- Overcome time. I chose 3 mornings during the week when I would go running, I wrote them in my diary and I set an automatic alarm on my mobile phone.
- Overcome pressure. At the moment, I do not set any length of time. No pressure. This means that on the mornings when it is -25º outside, I tell myself I’m going for 5 minutes. Once outside, after 5 minutes I feel good and, most of the time, I keep going for longer.
- Overcome distractions. It is easy to get up and check Facebook, my emails, to eat breakfast…and to quickly allow myself to be carried away by all of the day’s events. In the evening, before going to bed, I get all of my running clothes and my trainers ready. I leave them clearly displayed in the entrance hall. The first thing I do when I get up is to pull on my running clothes, then I take my key and I leave to go running. I don’t even look at the weather, because I know: it could make me talk myself out of it.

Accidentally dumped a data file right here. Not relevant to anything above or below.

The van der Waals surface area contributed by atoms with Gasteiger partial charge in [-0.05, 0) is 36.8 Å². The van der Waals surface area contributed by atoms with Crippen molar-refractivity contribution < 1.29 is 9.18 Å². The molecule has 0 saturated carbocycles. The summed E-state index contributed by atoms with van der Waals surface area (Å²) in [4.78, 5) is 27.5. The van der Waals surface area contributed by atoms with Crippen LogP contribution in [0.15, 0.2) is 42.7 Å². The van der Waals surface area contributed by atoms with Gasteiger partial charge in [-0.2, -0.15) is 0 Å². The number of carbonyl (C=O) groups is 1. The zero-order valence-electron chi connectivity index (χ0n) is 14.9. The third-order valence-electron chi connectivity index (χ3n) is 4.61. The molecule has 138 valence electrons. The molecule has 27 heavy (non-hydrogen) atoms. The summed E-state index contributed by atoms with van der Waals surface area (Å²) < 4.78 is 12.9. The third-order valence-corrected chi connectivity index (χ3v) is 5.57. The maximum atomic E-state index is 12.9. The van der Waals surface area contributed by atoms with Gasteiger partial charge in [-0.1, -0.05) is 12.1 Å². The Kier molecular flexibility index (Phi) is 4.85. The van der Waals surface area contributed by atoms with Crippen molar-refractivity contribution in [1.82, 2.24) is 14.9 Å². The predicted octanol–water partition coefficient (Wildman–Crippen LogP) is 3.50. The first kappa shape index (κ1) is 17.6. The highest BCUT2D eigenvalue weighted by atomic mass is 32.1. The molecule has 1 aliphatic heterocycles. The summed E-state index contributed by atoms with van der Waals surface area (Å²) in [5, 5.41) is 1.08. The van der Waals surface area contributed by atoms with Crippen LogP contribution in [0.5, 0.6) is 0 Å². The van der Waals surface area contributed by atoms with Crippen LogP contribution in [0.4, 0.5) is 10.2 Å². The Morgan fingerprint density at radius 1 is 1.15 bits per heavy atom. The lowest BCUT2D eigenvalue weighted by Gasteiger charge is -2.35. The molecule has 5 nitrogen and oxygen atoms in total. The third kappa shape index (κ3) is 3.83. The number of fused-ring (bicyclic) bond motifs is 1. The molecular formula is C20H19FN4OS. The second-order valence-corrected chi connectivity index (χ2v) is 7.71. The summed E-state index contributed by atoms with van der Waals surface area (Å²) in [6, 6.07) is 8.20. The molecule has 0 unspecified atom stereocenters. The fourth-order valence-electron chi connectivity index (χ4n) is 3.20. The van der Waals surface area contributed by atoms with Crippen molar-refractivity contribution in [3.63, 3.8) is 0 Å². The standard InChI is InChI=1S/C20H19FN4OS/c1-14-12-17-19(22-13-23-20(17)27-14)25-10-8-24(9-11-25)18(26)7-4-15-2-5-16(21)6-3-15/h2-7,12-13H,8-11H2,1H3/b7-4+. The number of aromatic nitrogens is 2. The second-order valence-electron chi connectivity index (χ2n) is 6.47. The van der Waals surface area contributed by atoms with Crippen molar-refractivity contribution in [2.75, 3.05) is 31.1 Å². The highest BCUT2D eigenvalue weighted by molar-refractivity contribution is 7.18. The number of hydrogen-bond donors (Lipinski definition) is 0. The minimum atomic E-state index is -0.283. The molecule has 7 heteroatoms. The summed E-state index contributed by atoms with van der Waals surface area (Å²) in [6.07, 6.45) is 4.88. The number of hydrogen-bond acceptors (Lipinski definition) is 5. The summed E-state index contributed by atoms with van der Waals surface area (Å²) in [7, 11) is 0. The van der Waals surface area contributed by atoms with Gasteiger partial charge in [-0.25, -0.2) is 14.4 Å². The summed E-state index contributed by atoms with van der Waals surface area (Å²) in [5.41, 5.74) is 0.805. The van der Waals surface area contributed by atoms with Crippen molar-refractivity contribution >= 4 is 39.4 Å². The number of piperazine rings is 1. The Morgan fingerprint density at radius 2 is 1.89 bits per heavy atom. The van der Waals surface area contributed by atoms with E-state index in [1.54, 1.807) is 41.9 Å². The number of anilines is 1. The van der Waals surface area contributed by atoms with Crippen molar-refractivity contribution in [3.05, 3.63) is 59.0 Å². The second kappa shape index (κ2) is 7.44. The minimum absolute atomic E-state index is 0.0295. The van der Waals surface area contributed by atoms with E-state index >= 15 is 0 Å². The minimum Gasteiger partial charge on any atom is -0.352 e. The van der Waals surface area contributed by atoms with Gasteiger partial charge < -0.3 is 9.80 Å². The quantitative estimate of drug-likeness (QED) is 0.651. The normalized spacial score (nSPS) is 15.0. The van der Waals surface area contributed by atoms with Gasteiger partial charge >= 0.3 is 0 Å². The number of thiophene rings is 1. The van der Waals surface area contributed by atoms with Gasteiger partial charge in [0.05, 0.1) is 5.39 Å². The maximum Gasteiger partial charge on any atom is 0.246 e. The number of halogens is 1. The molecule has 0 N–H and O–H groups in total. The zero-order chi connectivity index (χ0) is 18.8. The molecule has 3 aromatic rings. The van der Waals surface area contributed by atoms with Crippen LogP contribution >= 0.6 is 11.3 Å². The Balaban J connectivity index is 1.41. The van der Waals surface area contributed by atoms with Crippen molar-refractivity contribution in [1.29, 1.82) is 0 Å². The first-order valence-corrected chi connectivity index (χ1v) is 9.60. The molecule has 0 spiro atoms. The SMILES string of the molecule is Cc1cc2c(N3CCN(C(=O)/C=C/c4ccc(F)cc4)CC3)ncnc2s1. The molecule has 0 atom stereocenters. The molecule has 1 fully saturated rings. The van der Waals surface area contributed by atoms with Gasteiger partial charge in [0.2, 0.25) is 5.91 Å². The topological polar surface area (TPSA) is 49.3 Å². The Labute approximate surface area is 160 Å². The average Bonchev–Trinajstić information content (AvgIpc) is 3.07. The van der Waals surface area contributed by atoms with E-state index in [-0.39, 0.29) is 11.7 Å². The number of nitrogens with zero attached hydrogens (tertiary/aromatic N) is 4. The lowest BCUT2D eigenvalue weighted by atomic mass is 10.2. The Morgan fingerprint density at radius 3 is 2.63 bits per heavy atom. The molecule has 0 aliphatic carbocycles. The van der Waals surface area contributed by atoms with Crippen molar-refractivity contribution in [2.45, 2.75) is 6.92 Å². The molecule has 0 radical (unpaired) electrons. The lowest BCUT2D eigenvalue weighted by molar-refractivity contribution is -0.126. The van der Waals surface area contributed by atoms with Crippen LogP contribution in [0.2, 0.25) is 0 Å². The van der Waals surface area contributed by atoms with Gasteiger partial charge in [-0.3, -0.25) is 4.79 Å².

- Overcome my thoughts. When I’m about to go out, if I am tempted to change my mind, I remind myself why I do it, how good I feel after doing it and I remove all pressure by telling myself that it is just for 5 minutes. I put myself into “automatic pilot” and off I go.
You might notice that I made several changes in my environment to help me to form my habit: buying trainers, organizing my diary, setting alarms on my phone, placing my clothes in a specific place. Each of these actions allowed me to overcome an important obstacle for myself.